The core transfer 67 is swivel mounted on the carriage 11. The core transfer 67 has a hollow shaft 68, which is rotatably mounted coaxially to the shaft 12. The arm of 72 A, B the core transfer is mounted on the shaft 68 in such a way that it cannot turn in relation to the shaft but that it can be adjusted axially. The arm is adjusted axially according to the working width. The numbers 69 A, B refer to a hydraulic cylinder, which is coupled to a keyed bush 78 A, B via a hinged lever combination 70 A, B. The keyed bush 78 A, B is seated on the core transfer shaft 68 in such a way that it cannot turn in relation to it.

In FIG. 5 the core transfer 67 is shown in one of the end positions of the swivelling movement and in FIG. 11 it is shown in the other end position of the swivelling movement. On the free end of the core transfer arm 72 A, B there is a core pick-up 73 A, B.

As can be seen in FIG. 13, the core pick-up features a hydraulic cylinder 74 A, B that moves a mandrel 75A, B in the direction of arrow 76, so that, in the position shown in FIG. 13B, it engages in the hollow end of an adjacent core 20. In its retracted position, it does not engage in the core and releases it. The mandrel 75 A, B is rotatably mounted in ball bearings 77.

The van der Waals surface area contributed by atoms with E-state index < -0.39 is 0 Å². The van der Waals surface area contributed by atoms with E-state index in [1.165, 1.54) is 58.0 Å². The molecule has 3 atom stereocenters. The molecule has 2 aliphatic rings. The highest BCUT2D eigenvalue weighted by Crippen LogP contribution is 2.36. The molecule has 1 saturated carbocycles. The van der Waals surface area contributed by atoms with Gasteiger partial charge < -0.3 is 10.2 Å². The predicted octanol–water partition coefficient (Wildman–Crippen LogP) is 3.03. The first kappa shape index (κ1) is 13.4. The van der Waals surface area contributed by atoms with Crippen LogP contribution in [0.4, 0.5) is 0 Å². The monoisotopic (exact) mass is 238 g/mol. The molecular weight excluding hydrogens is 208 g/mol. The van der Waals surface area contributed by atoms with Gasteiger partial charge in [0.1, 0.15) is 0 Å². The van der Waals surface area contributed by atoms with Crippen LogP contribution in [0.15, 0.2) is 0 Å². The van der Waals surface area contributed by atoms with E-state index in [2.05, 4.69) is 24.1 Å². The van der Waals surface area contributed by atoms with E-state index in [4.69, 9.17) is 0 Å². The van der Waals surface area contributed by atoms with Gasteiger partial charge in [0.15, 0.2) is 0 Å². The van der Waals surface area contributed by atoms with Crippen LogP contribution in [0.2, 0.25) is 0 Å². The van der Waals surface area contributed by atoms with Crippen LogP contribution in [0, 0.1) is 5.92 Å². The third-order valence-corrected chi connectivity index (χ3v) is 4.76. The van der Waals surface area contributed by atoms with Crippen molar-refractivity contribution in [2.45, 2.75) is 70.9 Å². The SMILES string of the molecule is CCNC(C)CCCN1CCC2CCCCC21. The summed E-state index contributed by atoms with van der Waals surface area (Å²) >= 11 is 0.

Above the finishing roller 3 there is a roll guide 80. The roll guide consists of an elongated guide rail 81 A, B, which is swivel-mounted in a swivel bearing 82 A, B at the top end. The swivel bearing 82 A, B is mounted in a fixed position on the machine framework 6. The swivelling movement of the roll guide rail 81 A, B is driven by a hydraulic cylinder 102 A, B, which is linked to a counter lever 90 A, B. The counter lever 90 A, B is connected to the roll guide rail 81 A, B in such a way that it cannot turn in relation to it. For synchronization with the opposite side, there is a spacer rod 89 A, B, which drives the shaft 87 via the lever 88 A, B. The shaft 87 is mounted coaxially in the stationary bearing tube 86. The roll guide rail 81 A, B extends in a straight line and has a roll guide carriage 83 A, B mounted on it. The roll guide carriage 83 A, B can move freely down to a bottom stop. There is a core pick-up 84 A, B on the roll guide carriage. This is designed as a hydraulically-actuated mandrel which, as can be seen in FIG. 15B, can be moved from an extended position, as shown in FIG. 15B, into a retracted, idle position by means of a hydraulic cylinder 85 A, B.